Paper No. 13-2
Presentation Time: 8:25 AM
FEOOH POLYMORPHS IN THE DEEP EARTH: COMBINING THEORETICAL AND EXPERIMENTAL APPROACHES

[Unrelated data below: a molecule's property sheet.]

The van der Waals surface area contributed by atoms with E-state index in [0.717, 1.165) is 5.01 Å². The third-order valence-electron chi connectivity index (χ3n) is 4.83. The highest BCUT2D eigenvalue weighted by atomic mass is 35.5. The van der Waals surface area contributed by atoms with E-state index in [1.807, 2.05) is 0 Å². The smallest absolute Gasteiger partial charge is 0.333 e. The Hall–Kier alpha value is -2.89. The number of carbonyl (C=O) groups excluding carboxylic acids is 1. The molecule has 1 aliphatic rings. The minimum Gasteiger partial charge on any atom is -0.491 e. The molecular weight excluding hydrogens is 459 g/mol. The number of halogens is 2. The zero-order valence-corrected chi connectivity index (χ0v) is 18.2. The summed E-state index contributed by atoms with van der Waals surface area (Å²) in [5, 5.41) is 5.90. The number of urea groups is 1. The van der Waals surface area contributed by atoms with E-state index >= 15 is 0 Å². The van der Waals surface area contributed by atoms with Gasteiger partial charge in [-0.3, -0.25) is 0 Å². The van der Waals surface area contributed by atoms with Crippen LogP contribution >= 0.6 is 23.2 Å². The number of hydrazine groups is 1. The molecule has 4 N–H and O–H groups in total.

Our understanding of the Earth’s interior hinges on knowing where and how hydrogen is stored in the deep Earth because hydrogen has an outsized influence on the chemical, material, and rheological properties of high-pressure phases. A flurry of recent studies has honed in on the importance of two high-pressure polymorphs of FeOOH (ε-FeOOH and pyrite-type FeOOH) as potential hosts of hydrogen in the Earth’s upper and lower mantles—a region that cumulatively represents roughly 84% of the Earth’s volume. Although both FeOOH polymorphs are minor mantle phases, their stability and ability to form partial or solid solutions with similarly structured Al- and Mg- rich phases mean these FeOOH polymorphs likely play an important role in the hydrogen cycle of the Earth’s interior. Goethite (ɑ-FeOOH), a component of rust and common hydrous phase at the Earth’s surface, is transported in subducting plates and transforms to ε-FeOOH at ~5 GPa. Once transformed, CaCl2-structured ε-FeOOH is stable at the pressures of the upper mantle, transition zone, and the uppermost mantle. At these pressures, CaCl2-structured ε-FeOOH forms a solid solution with isostructural δ-AlOOH and phase H (MgSiO4H2). At even higher pressures, both ε-FeOOH and δ-AlOOH transform into a pyrite-type crystal structure. This presentation will highlight recent computational and experimental efforts to evaluate the structural evolution and seismic properties (density, sound velocities) of ε-FeOOH and pyrite-type FeOOH as a function of pressure and show how by combining these efforts we can better constrain the distribution of these phases. By determining the elastic properties of intermediate compositions in the CaCl2-structured FeOOH–AlOOH–MgSiO4H2 system and pyrite-type (Al,Fe)O2H, we find that iron-bearing oxyhydroxides may contribute to the unusual seismic properties of both Large Low Shear Velocity Provinces (LLSVPs) and Ultra Low Shear Velocity Zones (ULVZs). Furthermore, we find that the CaCl2-type → pyrite-type structural transition pressure is compositionally driven, forming a broad phase loop such that Fe-rich pyrite-type (Al,Fe)OOH may coexist with Al-dominant CaCl2-type δ-(Al,Fe)OOH in the deep Earth.